To The Daily Sun,
It now appears that we will all be facing higher electric bills for the foreseeable future. I take no joy in saying "I told you so," since it will make it that much harder to attract and maintain manufacturing and high-tech jobs in state, both of which need copious amounts of electricity at a decent price. Our reliance on natural gas power plants has left us up the proverbial creek. We have the power plants, but don't have the pipeline capacity to fuel them and that won't change in the near future.
Already the NIMBYs in Massachusetts and New Hampshire are gearing up to oppose the pipeline and tie it up in endless regulator red tape and lawsuits that could drag on for years. Meanwhile we will be paying the bill and may even see brownouts or rolling blackouts. Even if Northern Pass and every other form of alternative energy came on line tomorrow, it wouldn't be enough to offset the closing of the Vermont Yankee nuclear plant which is scheduled to close in just a few weeks.
We are part of the New England Power Pool, so we can get some extra electricity from the pool. But it will cost us dearly. Politicians of both parties know this but can't resist pandering to environmental groups who oppose any form of hydrocarbon infrastructure, period. It defies all reason, but the greenies seem to want to go back to some nostalgic rural utopia powered by solar panels and woodstoves and living off the land, though I doubt that any of these trust funders could handle the work to do it.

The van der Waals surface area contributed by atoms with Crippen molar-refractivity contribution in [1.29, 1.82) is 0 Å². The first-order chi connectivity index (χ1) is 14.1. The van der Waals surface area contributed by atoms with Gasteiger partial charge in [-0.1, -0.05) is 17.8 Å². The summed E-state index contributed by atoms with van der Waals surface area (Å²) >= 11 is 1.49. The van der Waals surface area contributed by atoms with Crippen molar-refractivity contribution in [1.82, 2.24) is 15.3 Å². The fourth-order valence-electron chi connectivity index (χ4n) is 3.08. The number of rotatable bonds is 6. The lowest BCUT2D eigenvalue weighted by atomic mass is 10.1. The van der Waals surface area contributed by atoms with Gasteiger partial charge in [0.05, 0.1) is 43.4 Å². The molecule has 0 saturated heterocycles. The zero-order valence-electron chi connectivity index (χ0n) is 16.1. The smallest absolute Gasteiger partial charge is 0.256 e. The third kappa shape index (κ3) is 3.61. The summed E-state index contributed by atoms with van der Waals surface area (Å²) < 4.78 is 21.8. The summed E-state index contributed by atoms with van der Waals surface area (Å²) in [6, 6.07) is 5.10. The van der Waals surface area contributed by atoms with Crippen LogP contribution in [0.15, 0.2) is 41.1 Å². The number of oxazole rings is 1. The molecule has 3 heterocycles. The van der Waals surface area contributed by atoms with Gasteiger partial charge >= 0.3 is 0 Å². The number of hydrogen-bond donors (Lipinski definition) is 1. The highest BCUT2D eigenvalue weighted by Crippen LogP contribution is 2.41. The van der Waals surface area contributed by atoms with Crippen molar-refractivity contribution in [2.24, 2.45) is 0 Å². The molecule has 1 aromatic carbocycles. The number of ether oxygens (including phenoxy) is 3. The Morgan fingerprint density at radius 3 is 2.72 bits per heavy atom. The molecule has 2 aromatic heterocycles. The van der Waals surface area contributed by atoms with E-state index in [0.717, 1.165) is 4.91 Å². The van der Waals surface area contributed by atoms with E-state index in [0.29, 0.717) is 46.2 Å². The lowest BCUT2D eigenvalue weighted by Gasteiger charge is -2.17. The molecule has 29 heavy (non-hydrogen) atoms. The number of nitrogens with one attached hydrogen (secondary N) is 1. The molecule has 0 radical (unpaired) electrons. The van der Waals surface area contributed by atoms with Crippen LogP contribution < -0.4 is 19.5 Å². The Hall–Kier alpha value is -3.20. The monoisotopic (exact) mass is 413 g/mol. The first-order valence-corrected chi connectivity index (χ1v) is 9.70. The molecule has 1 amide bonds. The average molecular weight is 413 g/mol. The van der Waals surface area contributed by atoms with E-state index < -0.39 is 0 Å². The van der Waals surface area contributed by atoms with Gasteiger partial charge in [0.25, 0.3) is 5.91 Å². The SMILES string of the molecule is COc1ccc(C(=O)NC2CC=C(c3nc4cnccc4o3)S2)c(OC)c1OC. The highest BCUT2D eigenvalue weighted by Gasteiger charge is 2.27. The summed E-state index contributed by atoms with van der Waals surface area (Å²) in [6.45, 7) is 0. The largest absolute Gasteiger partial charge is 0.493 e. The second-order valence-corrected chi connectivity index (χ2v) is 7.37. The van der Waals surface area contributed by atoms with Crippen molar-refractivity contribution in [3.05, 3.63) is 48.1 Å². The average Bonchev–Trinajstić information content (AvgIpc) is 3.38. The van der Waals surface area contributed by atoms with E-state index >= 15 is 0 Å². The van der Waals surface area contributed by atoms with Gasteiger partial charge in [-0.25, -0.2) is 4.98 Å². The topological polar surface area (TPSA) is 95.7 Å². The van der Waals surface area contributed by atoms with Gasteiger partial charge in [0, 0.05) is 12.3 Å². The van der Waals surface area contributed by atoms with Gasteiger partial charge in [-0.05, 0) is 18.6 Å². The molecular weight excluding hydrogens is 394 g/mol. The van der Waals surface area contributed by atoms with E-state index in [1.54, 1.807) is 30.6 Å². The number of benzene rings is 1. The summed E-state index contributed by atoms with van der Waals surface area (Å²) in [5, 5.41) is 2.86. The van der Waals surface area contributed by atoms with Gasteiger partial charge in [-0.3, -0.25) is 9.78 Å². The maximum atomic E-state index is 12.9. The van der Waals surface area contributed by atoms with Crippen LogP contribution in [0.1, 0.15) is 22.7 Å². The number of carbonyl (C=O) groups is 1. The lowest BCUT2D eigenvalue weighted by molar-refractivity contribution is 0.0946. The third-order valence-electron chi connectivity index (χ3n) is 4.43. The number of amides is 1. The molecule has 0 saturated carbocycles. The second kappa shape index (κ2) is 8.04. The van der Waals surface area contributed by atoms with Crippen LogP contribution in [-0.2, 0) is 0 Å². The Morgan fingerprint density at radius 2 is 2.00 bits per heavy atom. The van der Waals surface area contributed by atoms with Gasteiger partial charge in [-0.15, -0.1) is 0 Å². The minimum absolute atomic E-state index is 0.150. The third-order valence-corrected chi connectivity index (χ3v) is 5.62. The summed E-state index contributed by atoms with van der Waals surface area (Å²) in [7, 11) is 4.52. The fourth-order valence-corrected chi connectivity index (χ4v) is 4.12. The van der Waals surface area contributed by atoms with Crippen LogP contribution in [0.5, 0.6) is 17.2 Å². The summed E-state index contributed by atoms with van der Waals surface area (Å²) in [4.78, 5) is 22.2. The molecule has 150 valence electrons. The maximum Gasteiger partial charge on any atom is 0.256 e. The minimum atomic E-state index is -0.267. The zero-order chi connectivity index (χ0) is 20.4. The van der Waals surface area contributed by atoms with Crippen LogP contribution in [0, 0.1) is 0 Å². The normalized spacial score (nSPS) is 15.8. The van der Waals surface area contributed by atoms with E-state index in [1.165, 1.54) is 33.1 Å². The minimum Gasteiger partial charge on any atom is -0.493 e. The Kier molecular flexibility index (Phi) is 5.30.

Business knows no loyalty to any state. They will move to where they can maximize their opportunities. We already have some of the highest energy and electric cost in the country because we haven't provided the infrastructure needed to support a prosperous industrial economy. The state is littered with abandoned mills that moved out to look for lower costs. The result is a brain drain where the best and brightest of our children fan out across the country to find decent jobs, leaving behind an aging population behind.
New England in general is very conservative and slow to adopt new ideas and technology which is part of what makes our area so charming. Almost any form of change brings protest from traditionalist and other groups. We have a very long history and are slow to change the things that have worked so well for so long; and frankly much of the changes offered aren't worth having.
But if you want a prosperous economy, you have to be willing to pay the price for the necessary infrastructure to support it. We need to bring our energy costs in line with other parts of the country to remain competitive. Without some changes we risk becoming a backwater and our young people our biggest export. All benefits come with a cost, because in life there's no free lunch.
- Category: Letters
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